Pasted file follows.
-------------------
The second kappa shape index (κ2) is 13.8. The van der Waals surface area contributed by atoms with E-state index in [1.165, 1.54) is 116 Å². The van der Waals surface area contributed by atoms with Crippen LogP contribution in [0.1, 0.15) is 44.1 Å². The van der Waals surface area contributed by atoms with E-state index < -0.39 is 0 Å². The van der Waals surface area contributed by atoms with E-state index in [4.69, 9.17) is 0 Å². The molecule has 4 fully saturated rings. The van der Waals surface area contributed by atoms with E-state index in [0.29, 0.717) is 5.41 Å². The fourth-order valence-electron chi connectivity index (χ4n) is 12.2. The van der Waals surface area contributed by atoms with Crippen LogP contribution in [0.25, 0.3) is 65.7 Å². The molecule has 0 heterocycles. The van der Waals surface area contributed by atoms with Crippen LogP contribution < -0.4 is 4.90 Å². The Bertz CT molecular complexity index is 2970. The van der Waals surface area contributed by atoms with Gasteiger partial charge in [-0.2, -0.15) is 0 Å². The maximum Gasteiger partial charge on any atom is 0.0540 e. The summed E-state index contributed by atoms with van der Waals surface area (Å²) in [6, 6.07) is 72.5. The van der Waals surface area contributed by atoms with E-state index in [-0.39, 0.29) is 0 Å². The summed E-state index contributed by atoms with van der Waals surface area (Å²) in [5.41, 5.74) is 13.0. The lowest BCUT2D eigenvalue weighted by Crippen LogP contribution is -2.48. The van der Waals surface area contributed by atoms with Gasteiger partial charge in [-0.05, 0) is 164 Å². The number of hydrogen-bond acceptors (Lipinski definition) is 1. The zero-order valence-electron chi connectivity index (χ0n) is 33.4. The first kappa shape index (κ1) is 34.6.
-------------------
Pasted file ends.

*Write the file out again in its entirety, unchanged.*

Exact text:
The second kappa shape index (κ2) is 13.8. The van der Waals surface area contributed by atoms with E-state index in [1.165, 1.54) is 116 Å². The van der Waals surface area contributed by atoms with Crippen LogP contribution in [0.1, 0.15) is 44.1 Å². The van der Waals surface area contributed by atoms with E-state index < -0.39 is 0 Å². The van der Waals surface area contributed by atoms with E-state index in [4.69, 9.17) is 0 Å². The molecule has 4 fully saturated rings. The van der Waals surface area contributed by atoms with E-state index in [0.29, 0.717) is 5.41 Å². The fourth-order valence-electron chi connectivity index (χ4n) is 12.2. The van der Waals surface area contributed by atoms with Crippen LogP contribution in [0.25, 0.3) is 65.7 Å². The molecule has 0 heterocycles. The van der Waals surface area contributed by atoms with Crippen LogP contribution < -0.4 is 4.90 Å². The Bertz CT molecular complexity index is 2970. The van der Waals surface area contributed by atoms with Gasteiger partial charge in [-0.2, -0.15) is 0 Å². The maximum Gasteiger partial charge on any atom is 0.0540 e. The summed E-state index contributed by atoms with van der Waals surface area (Å²) in [6, 6.07) is 72.5. The van der Waals surface area contributed by atoms with E-state index in [-0.39, 0.29) is 0 Å². The summed E-state index contributed by atoms with van der Waals surface area (Å²) in [5.41, 5.74) is 13.0. The lowest BCUT2D eigenvalue weighted by Crippen LogP contribution is -2.48. The van der Waals surface area contributed by atoms with Gasteiger partial charge in [-0.05, 0) is 164 Å². The number of hydrogen-bond acceptors (Lipinski definition) is 1. The zero-order valence-electron chi connectivity index (χ0n) is 33.4. The first kappa shape index (κ1) is 34.6.